Fall is a time for pumpkins, apple cider, and corn mazes. It is also the time to bring house plants that have been vacationing outside for the Summer back indoors. Once overnight temperatures dip below 45-48°, it is time to move your plants.
Before moving your plants, it is important to take the time to check for bugs. There are two types of pests to look for; leaf-dwelling and soil-dwelling. Aphids, spider mites, gnats, lacewings, and mealybugs are all examples of leaf-dwelling pests. These pests can usually be found on the undersides of leaves and on the stems of the plant. The easiest way to remove insects is to spray down your plants with a hose. Be sure to apply a gentle spray; a hard jet is likely to tear leaves from stems. For the smaller pests, our experts recommend dunking the entire plant into a 5-gallon bucket of water for 15 minutes. This process will cause the insects to flee from the plant. Be careful not to dunk winter dormant plants, succulents, or cacti. After allowing your plants to dry, apply an insecticide and isolate from other plants to keep the pests from spreading.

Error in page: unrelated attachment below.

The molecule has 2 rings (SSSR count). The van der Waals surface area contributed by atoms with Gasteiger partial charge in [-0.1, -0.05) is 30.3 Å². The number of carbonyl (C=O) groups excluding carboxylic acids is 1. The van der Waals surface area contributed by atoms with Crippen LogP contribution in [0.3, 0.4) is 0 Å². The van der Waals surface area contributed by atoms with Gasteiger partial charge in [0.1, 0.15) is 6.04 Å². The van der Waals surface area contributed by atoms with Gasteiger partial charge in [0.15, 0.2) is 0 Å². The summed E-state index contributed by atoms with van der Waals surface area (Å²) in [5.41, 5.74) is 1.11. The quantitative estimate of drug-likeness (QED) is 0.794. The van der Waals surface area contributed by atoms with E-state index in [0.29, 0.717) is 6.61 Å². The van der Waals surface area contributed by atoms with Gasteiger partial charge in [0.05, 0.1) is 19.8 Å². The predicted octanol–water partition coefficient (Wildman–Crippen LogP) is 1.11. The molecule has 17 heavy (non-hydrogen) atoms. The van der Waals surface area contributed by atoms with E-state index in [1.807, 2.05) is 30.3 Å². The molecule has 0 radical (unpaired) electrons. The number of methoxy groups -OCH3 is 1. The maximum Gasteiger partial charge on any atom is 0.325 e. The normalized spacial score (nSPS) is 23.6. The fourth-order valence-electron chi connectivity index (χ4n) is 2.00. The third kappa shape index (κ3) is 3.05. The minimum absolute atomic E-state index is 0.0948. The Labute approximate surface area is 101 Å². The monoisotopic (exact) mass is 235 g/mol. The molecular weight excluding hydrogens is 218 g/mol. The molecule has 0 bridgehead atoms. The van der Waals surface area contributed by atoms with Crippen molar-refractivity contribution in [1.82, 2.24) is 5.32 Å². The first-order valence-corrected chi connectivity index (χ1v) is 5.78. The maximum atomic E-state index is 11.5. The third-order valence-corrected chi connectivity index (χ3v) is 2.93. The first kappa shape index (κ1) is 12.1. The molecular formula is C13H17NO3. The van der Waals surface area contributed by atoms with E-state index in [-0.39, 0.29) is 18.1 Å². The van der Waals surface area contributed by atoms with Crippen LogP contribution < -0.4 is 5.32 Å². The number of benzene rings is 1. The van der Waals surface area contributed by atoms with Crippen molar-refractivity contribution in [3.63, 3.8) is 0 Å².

Soil-dwelling pests include slugs, sowbugs, earwigs, fungus gnats, and ants. For smaller plants, simply slip the plant out of the container and check it for bugs. If the pests are on the outer layer of soil, you can just pick them off the plant. Some pests dwell in the upper regions of the soil, so remove any dead foliage or flowers from the soil surface and dunk the soil into water as instructed above. For larger plants, apply an insecticide directly to the surface of the soil and into the drainage holes. Make sure to apply enough to soak the soil; this will either kill the pests or cause them to leave.
After your plants are pest free, it is important to place them in a spot that mimics the sunlight they received while outside. Once your plant is placed in the perfect spot, try using a pellet type of slow release fertilizer. Lastly, remember that plants will require less water during the Winter unless it is placed in dry conditions. These easy steps will help to keep you plants healthy and thriving during the Winter.